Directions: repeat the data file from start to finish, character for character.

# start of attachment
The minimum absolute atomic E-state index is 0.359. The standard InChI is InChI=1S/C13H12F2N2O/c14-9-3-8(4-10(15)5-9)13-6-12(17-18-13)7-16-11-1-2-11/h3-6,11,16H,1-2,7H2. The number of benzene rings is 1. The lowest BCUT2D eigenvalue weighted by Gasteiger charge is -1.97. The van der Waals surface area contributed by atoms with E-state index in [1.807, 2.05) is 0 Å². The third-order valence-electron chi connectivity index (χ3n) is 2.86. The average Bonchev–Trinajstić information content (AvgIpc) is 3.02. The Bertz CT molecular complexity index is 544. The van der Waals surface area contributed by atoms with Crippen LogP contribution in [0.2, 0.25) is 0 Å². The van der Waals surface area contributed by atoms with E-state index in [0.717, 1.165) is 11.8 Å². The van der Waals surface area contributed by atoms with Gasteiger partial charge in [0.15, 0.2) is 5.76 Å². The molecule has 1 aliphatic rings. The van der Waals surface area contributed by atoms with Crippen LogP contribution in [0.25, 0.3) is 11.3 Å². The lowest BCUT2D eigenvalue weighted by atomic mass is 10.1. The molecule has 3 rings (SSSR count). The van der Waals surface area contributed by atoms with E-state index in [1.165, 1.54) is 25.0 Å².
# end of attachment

The minimum absolute atomic E-state index is 0.359. The standard InChI is InChI=1S/C13H12F2N2O/c14-9-3-8(4-10(15)5-9)13-6-12(17-18-13)7-16-11-1-2-11/h3-6,11,16H,1-2,7H2. The number of benzene rings is 1. The lowest BCUT2D eigenvalue weighted by Gasteiger charge is -1.97. The van der Waals surface area contributed by atoms with E-state index in [1.807, 2.05) is 0 Å². The third-order valence-electron chi connectivity index (χ3n) is 2.86. The average Bonchev–Trinajstić information content (AvgIpc) is 3.02. The Bertz CT molecular complexity index is 544. The van der Waals surface area contributed by atoms with Crippen LogP contribution in [0.2, 0.25) is 0 Å². The van der Waals surface area contributed by atoms with E-state index in [0.717, 1.165) is 11.8 Å². The van der Waals surface area contributed by atoms with Gasteiger partial charge in [0.15, 0.2) is 5.76 Å². The molecule has 1 aliphatic rings. The van der Waals surface area contributed by atoms with Crippen LogP contribution in [0.25, 0.3) is 11.3 Å². The lowest BCUT2D eigenvalue weighted by atomic mass is 10.1. The molecule has 3 rings (SSSR count). The van der Waals surface area contributed by atoms with E-state index in [1.165, 1.54) is 25.0 Å².